COLUMBUS, Ohio (AP) - Ohio can revive its sinking manufacturing industry and decrease its dependence on carbon-emitting coal if the state requires a portion of electricity to be produced with renewable energy technologies such as wind, said a report released Thursday.
The report by the nonprofit group Environment Ohio calls on Gov. Ted Strickland and state lawmakers to bring a state awash in coal into a growing U.S. and world competition to attract new energy technologies.
Environmental advocates, labor representatives and renewable energy business leaders said Ohio cannot afford to continue falling behind in a movement that has seen 25 states enact a requirement for the use of renewable technologies to produce electricity.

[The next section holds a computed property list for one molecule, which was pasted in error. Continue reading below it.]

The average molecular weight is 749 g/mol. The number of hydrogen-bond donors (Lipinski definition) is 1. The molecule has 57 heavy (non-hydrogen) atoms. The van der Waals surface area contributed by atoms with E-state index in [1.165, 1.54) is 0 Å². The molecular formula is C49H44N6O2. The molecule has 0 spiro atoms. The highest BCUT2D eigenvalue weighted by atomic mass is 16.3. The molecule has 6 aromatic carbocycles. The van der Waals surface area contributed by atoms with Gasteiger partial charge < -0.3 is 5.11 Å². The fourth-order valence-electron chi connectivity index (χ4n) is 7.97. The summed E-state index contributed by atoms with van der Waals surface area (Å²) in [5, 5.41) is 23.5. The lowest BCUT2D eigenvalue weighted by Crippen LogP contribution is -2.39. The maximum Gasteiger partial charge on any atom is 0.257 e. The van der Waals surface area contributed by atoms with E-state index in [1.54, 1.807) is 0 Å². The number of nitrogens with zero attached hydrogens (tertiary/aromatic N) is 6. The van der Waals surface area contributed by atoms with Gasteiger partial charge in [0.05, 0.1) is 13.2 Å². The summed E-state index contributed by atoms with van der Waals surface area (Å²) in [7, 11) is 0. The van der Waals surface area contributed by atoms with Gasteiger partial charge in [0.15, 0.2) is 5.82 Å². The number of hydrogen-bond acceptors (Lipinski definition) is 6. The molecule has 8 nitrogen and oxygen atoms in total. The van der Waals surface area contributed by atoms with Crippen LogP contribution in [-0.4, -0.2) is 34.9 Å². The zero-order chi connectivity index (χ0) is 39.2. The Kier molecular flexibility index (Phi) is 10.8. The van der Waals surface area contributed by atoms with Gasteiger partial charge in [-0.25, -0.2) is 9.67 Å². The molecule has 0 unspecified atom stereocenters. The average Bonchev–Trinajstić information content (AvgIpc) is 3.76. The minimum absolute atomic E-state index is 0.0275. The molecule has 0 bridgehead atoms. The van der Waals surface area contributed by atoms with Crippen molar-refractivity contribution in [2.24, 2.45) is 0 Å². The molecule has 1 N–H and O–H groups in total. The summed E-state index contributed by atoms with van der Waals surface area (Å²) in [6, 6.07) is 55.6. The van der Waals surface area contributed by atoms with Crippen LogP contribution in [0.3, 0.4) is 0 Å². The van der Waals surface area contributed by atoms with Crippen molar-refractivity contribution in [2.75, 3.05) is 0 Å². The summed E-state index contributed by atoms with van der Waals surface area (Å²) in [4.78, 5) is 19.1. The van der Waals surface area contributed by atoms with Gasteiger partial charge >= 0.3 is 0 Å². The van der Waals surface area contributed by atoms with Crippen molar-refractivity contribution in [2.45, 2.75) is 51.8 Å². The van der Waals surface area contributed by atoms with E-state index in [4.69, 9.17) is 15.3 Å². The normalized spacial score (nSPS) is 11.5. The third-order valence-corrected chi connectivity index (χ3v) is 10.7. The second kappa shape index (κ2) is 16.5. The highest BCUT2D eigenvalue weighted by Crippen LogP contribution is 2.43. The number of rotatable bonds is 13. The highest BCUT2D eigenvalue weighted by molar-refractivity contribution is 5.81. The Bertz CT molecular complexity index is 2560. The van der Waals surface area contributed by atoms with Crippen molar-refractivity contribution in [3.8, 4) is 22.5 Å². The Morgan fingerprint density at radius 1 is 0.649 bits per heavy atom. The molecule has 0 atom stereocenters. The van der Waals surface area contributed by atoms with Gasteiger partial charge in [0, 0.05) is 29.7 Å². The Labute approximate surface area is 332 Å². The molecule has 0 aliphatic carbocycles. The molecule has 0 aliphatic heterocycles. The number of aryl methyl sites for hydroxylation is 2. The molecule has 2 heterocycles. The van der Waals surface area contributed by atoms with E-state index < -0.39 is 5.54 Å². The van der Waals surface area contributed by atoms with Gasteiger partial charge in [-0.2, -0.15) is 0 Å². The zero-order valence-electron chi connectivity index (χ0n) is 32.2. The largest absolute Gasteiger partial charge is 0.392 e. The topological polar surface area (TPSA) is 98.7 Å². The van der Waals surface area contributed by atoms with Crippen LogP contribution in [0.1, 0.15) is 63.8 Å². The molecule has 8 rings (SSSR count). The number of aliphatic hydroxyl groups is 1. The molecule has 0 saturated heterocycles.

Using wind to supply 20 percent of Ohio's electricity by 2020 would create 3,100 permanent full-time jobs and reduce carbon emissions by the same factor as taking 2 million cars off the road, the Environment Ohio report said.
Strickland, a Democrat, will soon release a wide-ranging energy plan that will update a 1999 law that made changes to the power industry. He views requirements for renewable energy as inseparable from a comprehensive change in energy laws, said his energy adviser, Mark Shanahan.
But some in the Republican-controlled Legislature, as well as some heavy lobbying groups such as the Ohio Manufacturers Association and utility companies, believe alternative energy should take a back seat to the more pressing challenge of reforming the electricity industry before it becomes deregulated on Jan. 1, 2009.
Advocates for renewable energy hope the environmental and economic benefits of energy from wind, sun and biomass will attract lawmakers with different viewpoints from both sides of the aisle.
"We believe this to be a great opportunity to put politics aside, not only to address electric restructuring and regulation but also advanced energy," said Tim Burga, chief of staff for the Ohio AFL-CIO.